Figure 5.Global temperature projection for the coming century, based on warming/cooling cycles of the past several centuries. ‘A’ projection based on assuming next cool phase will be similar to the 1945-1977 cool phase. ‘B’ projection based on assuming next cool phase will be similar to the 1880-1915 cool phase. The predicted warm cycle from 2030 to 2060 is based on projection of the 1977 to 1998 warm phase and the cooling phase from 2060 to 2090 is based on projection of the 1945 to 1977 cool cycle.
Implications of PDO, NAO, GDO, and sun spot cycles for global climate in coming decades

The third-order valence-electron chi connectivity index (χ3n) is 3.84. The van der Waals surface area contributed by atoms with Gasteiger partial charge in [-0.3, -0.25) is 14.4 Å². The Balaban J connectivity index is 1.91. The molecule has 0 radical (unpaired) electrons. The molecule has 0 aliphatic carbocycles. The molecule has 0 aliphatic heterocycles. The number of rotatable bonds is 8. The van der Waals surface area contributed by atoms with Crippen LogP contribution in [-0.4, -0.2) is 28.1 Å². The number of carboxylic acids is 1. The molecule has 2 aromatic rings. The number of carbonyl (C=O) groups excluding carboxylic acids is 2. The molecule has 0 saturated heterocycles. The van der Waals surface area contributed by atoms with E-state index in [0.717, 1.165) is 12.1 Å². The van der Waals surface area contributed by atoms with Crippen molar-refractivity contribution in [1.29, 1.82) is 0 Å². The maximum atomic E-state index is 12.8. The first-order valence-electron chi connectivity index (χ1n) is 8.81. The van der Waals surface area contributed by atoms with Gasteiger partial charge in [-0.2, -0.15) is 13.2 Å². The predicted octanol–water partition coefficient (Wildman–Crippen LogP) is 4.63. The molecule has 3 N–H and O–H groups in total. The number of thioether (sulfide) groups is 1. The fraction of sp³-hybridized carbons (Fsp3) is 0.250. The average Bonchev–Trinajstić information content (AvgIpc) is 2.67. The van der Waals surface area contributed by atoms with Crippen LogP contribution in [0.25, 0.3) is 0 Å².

The IPCC prediction of global temperatures, 1° F warmer by 2011 and 2° F by 2038 (Fig. 1), stand little chance of being correct. NASA’s imagery showing that the Pacific Decadal Oscillation (PDO) has shifted to its cool phase is right on schedule as predicted by past climate and PDO changes (Easterbrook, 2001, 2006, 2007). The PDO typically lasts 25-30 years and assures North America of cool, wetter climates during its cool phases and warmer, drier climates during its warm phases. The establishment of the cool PDO, together with similar cooling of the North Atlantic Oscillation (NAO), virtually assures several decades of global cooling and the end of the past 30-year warm phase. It also means that the IPCC predictions of catastrophic global warming this century were highly inaccurate.